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ACLU Sues Pennsylvania Over Stricter Policy On Prison Mail

AP File photo

The Pennsylvania chapter of the American Civil Liberties Union has filed two lawsuits against the state for what it sees as overly restrictive policies on legal mail sent to prisoners.

The ACLU claims the policy violates prisoners’ rights to speak confidentially with their lawyers — while the state Department of Corrections has said that it is necessary to keep out drugs.

An updated policy on mail went into effect a few months ago after a rash of illnesses among staff that were attributed to an influx of powerful, synthetic drugs.

Instead of directly giving inmates letters from their lawyers, the DOC now photocopies them in front of recipients, then temporarily retains the original in a secure container while inmates are given the copy.

The ACLU and other legal groups have been advised by an ethics counsel that system isn’t secure enough because corrections staff could potentially access mail, said Vic Walczak, legal director of the American Civil Liberties Union of Pennsylvania.

“If lawyers can’t have these kinds of controversial discussions with their clients, this goes to the very heart of our justice system,” he said.

One of the suits is on behalf of an inmate at the state correctional institution at Smithfield, who’s in the middle of active legal battle. His Pittsburgh-based public defender doesn’t feel comfortable sending letters.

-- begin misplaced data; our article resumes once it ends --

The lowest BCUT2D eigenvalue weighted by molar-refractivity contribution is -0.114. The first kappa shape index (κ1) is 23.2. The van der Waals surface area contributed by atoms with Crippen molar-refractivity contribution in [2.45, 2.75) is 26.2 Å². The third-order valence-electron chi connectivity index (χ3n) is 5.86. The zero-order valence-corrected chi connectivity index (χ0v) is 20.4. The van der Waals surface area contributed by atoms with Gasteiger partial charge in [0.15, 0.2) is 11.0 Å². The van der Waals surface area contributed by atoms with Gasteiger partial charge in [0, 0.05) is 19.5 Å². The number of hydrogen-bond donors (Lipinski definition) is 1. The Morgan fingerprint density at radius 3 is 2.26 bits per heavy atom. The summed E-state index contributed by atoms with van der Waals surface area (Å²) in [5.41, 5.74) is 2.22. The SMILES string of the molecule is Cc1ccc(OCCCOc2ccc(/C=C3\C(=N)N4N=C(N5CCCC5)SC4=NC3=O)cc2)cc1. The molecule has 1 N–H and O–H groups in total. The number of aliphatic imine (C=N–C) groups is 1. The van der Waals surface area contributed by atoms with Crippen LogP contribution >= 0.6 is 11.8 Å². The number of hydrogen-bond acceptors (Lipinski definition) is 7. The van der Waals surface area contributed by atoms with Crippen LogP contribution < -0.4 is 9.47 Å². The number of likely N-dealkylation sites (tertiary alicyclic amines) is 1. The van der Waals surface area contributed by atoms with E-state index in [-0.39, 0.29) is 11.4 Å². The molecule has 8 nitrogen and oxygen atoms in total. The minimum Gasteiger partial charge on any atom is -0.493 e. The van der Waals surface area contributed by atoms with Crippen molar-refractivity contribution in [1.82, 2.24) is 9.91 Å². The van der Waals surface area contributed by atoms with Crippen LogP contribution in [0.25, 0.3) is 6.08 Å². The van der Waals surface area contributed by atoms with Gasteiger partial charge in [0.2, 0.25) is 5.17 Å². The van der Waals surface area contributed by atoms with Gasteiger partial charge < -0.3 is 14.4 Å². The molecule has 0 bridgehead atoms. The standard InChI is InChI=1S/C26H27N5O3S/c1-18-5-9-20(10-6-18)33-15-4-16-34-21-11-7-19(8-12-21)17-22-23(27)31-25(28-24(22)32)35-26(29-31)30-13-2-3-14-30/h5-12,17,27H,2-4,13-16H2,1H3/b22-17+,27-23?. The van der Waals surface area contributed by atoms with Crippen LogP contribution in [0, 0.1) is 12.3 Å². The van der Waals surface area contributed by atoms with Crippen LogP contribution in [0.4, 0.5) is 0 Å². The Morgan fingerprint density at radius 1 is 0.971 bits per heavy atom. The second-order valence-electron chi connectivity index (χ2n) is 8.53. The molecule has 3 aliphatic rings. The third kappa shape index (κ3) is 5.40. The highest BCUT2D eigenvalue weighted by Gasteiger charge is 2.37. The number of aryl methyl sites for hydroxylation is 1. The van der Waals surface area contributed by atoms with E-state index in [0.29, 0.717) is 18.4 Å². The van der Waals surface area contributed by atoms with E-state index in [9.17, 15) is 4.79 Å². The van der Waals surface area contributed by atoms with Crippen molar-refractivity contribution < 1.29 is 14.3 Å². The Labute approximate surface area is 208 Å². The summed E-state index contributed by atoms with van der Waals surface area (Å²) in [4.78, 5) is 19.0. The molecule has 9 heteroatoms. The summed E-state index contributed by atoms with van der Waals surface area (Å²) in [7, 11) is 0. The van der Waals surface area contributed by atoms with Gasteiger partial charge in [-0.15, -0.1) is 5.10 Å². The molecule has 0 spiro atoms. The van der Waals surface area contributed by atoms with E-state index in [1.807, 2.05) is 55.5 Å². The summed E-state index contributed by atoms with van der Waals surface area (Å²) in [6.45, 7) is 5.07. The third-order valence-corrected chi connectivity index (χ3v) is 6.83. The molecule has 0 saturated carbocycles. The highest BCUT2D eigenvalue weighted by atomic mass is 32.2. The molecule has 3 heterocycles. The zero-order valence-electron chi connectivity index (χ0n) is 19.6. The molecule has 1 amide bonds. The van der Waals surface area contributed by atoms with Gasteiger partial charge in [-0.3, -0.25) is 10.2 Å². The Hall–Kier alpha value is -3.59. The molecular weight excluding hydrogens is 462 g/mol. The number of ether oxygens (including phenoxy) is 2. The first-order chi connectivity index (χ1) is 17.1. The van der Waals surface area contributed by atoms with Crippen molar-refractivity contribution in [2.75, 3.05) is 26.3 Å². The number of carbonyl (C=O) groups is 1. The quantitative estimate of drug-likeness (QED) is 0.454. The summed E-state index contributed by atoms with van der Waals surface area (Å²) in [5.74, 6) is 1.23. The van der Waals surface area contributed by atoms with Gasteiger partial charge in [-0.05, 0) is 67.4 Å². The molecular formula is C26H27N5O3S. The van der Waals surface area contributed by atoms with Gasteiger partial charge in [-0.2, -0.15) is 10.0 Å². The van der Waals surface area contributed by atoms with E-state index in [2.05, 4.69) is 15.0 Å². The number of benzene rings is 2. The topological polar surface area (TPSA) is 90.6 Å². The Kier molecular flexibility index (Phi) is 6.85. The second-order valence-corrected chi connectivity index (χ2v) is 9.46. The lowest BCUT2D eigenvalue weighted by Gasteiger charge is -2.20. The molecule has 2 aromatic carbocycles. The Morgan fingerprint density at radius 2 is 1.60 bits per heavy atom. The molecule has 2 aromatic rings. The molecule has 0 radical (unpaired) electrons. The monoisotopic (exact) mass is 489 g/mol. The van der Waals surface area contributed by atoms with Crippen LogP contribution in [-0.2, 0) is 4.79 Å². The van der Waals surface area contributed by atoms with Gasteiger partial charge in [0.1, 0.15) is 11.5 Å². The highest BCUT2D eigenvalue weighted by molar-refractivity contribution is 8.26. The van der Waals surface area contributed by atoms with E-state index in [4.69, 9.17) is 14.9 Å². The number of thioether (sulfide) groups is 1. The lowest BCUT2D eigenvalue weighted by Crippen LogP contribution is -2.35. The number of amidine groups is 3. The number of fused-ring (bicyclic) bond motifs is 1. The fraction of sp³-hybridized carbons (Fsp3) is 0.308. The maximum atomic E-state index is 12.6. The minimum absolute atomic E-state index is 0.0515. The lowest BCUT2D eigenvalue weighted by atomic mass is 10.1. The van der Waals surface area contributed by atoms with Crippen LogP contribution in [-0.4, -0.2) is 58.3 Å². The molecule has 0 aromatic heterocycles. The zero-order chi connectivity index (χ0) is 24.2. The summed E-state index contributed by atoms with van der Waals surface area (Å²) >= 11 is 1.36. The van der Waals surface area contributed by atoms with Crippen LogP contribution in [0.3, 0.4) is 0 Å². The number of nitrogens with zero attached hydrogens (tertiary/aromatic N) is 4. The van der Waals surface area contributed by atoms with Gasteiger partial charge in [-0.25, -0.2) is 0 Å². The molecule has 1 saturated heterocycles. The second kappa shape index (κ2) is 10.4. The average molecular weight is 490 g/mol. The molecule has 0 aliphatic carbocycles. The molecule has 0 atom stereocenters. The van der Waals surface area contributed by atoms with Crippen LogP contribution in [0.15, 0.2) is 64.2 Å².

The other is on behalf of the ACLU and three additional groups that defend inmates.

The organizations have issues with a lot of the DOC’s recent restrictions on prisoner communications, including general mail and stricter guidelines for receiving books, Walczak said.

But legal mail, he said, was the most urgent. He estimated that “this really is interfering with hundreds, if not thousands, of legal transactions.”

The ACLU is aiming to fast-track the suits with a plan to move for a preliminary injunction in hopes of getting a hearing before Christmas.

Walczak and the other complainants argue the policy is unnecessary, as instances of drugs mailed through legal letters are rare.

DOC Secretary John Wetzel doesn’t contest that, adding that the policy is pre-emptive. Since the DOC tightened its general mail policy, he’s worried that drug-smugglers may try legal mail as an alternative.

A DOC spokeswoman didn’t immediately respond to a request for comment. In previous interviews, DOC officials have said they don’t intend to change the legal mail policy.